The other big hearing was on the brewing battle between the State Senate and House on how best to raise three quarters of a billion dollars for capital improvements to schools in the run up to fully funding basic education. SB 6483 would fund a grant program for school districts to address all-day kindergarten, STEM, and start looking at K-3 by providing OSPI resources to complete the inventory of Education Facilities to get a grasp on the total size of the problem. Unlike the House Version, they would not be issued against the Lottery but would be able to go out under a much lower rate and not affect the State’s bond rating. The Senate proposal funds the changes within the State’s debt limit and would issue General Obligation Bonds to tune of $825 million dollars – this issuance would result in up to 1.5% lower interest rate – dollars that could be used elsewhere in the system for education. The State Treasurer was involved in the design of the proposal and testified in favor during committee. The one caveat in the House proposal that we do like, FYI, is that there is not a match required. Many school districts are struggling to pass bond measures, but the kids will still come. Hopefully, the final version will include this provision - that is provided the legislature chooses to act on this critical issue this session. Word on the street is they may not.
We have 36 hours to find out.
This cycle, the Washington State PTA has sent thousands of e-mails to their Senators and House members urging serious movement on McCleary. We’re doing our part, and it is being noticed by legislators and lobbyists in and outside the education community.
Oh, and the Hunt Striker on the Omnibus Education Reform Act? Right here. Scroll down for the executive summary.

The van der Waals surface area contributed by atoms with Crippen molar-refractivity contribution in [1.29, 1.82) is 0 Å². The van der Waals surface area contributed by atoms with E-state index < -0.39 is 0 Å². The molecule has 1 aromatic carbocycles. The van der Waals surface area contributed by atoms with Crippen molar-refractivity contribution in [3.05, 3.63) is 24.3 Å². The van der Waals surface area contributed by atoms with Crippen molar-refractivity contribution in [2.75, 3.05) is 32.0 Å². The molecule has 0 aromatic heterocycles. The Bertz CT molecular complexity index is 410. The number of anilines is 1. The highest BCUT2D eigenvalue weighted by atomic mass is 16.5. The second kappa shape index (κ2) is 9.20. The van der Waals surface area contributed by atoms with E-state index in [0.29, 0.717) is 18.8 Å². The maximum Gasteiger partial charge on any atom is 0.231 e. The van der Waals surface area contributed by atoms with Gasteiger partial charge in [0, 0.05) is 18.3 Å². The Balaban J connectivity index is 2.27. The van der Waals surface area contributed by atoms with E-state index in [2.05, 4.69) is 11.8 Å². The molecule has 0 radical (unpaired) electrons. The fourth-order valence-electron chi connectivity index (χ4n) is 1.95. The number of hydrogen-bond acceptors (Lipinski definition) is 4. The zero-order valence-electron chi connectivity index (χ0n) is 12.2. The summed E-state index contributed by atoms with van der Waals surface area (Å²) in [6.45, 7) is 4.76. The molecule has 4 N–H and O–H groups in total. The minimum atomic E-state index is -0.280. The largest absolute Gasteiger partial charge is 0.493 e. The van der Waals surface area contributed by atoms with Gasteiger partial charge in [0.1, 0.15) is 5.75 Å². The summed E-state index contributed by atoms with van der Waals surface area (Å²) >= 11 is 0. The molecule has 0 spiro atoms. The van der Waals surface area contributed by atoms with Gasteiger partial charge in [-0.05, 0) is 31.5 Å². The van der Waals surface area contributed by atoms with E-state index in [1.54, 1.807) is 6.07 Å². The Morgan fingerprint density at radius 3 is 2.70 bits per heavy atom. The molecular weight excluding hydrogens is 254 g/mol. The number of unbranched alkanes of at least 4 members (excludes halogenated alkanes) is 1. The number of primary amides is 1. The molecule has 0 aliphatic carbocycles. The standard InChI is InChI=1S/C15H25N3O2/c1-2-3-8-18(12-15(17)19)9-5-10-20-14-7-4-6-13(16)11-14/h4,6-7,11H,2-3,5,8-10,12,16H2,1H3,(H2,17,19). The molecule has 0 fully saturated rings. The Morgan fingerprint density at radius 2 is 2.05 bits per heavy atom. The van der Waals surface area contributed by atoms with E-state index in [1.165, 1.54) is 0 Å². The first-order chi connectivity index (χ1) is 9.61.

On to the E-Wire!!
This is why the state needs to fund basic education – it cannot be done by varying property tax levies alone. This is a helpful property tax levy FYI. On the subject of funding, Inslee to Media on McCleary – maybe later? One more thing. This Editorial from the Spokesman Review indicates the challenges of moving forward on McCleary. Not everyone agrees – go figure.
So, I guess the Kansas Legislature DOES have something better to do.
ELL Literacy sees a jump with California Instructional Model.
Neal Kirby hits the nail on the head for rural funding. Did you see our action alert?!
Everett Herald Guest Op-Ed on keeping schools open longer.
A Note from the Everett Herald on the final version of the Juvenile Court Records Bill.
Colorado is addressing the Driving While High issue with PSA’s. They are quite good.
What the next 36 hours will look like here, here, and here. Speaking of Capital Improvements, the House on Senate in a jump ball game for Capital Education Funding.
A look at Finland’s Education System.
This is a good little bill the PTA was following and is now off to the Governor.